No self-driving car company testing vehicles in Pennsylvania has yet agreed to the new guidelines. Uber and Argo AI both said they look forward to working with PennDOT. Richards will host a meeting in the next two to three months to go over the guidelines with the companies.

Urmson's talk Tuesday was a homecoming, of sorts. Although Aurora has an office in Pittsburgh and expects to employ more than 200 people at its new, 40,000-square-foot space in Lawrenceville, Urmson spends more time in California, where the company has offices in Palo Alto and San Francisco.

Urmson worked on early self-driving systems at CMU, where he earned his Ph.D. in robotics, taught as an assistant professor and led the Tartan Racing team to victory in the 2007 DARPA Urban Grand Challenge.

After CMU, Urmson went to Google, where he helped start its self-driving car program.

"It was pure science fiction," Urmson said. "And so when we started at Google it was really, like 'Is this even possible with the technology that we have today?' and within a about a year and half, we were able to convince ourselves that yes... maybe not today but soon."

Urmson said early on the team at Google realized that a car that only did some of the driving but still relied on a human to take control wasn't the safest option. Google started to work on a completely driverless car.

This year, Waymo, the name of Google's self-driving car company, plans to launch a completely driverless taxi service in Phoenix.

Urmson left Google in 2016. The next year, Urmson founded Aurora with Sterling Anderson, the former head of Tesla's Autopilot program; and Drew Bagnell, who led autonomy and perception at Uber's Advanced Technology Group in Pittsburgh.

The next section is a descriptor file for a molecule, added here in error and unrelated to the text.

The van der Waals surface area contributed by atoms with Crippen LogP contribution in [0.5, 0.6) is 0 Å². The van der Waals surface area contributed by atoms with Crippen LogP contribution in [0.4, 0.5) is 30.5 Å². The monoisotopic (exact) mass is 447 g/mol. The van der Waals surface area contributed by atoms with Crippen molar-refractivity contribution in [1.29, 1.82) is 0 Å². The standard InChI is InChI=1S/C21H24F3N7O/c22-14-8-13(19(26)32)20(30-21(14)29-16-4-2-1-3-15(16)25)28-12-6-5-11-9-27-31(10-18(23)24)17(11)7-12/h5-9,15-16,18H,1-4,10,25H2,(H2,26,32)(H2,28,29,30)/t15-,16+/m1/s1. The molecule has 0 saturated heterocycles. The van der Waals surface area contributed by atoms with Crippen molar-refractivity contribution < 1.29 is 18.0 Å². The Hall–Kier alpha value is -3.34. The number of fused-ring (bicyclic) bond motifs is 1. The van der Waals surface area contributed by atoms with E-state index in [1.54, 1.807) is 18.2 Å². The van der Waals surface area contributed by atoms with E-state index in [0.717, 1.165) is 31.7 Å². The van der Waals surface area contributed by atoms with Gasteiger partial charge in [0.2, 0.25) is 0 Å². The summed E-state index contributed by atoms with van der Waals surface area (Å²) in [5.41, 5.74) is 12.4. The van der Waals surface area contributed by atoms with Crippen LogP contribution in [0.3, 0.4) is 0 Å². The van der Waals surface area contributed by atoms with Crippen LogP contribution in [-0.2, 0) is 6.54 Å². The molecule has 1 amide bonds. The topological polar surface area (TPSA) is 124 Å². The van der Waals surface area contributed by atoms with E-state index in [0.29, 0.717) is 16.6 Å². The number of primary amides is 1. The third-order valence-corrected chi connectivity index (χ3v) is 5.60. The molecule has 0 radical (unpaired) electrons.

Aurora has had a big 2018. The company signed deals at the beginning of the year to develop self-driving technology with Volkswagen, Hyundai and the Chinese electric car startup BYTON. In February, Aurora announced it had raised $90 million. Last month, the company hired the former head of software from SpaceX and expanded in Pittsburgh and San Francisco.

Urmson said self-driving technology is something that "deeply impacts and influences all of us." He talked about how proud he is of his work on self-driving cars to improve mobility for blind people. He shared his hope that the technology will improve the lives of the elderly and those who can't drive. And autonomous vehicles will reduce the number of people killed in car crashes, Urmson said.

Urmson said self-driving technology presents so many social benefits that he can't imagine it won't happen. But he acknowledged there will be bumps along the way.

"We do worry about the perfect being the enemy of the good," Urmson said. "The status quo is unacceptable. … We can't forgot that what we have now is broken so holding this technology up to the point where it needs to be perfect is not the right answer."

Urmson said he thought PennDOT will still have to issue driver's licenses for a couple more decades. He had hoped his oldest son wouldn't need to get one. His son grew up thinking every car was a robot car like his father worked on, calling them "bobots," Urmson said.

People who love to drive will still be able to drive, Urmson said. He has a Audi convertible that is a blast to drive on the open road but not so much in the traffic of San Francisco.

And road trips aren't going anywhere.

"You'll move from being the helmsman to the captain," Urmson said.

Aaron Aupperlee is a Tribune-Review staff writer. Reach him at aaupperlee@tribweb.com, 412-336-8448 or via Twitter @tinynotebook.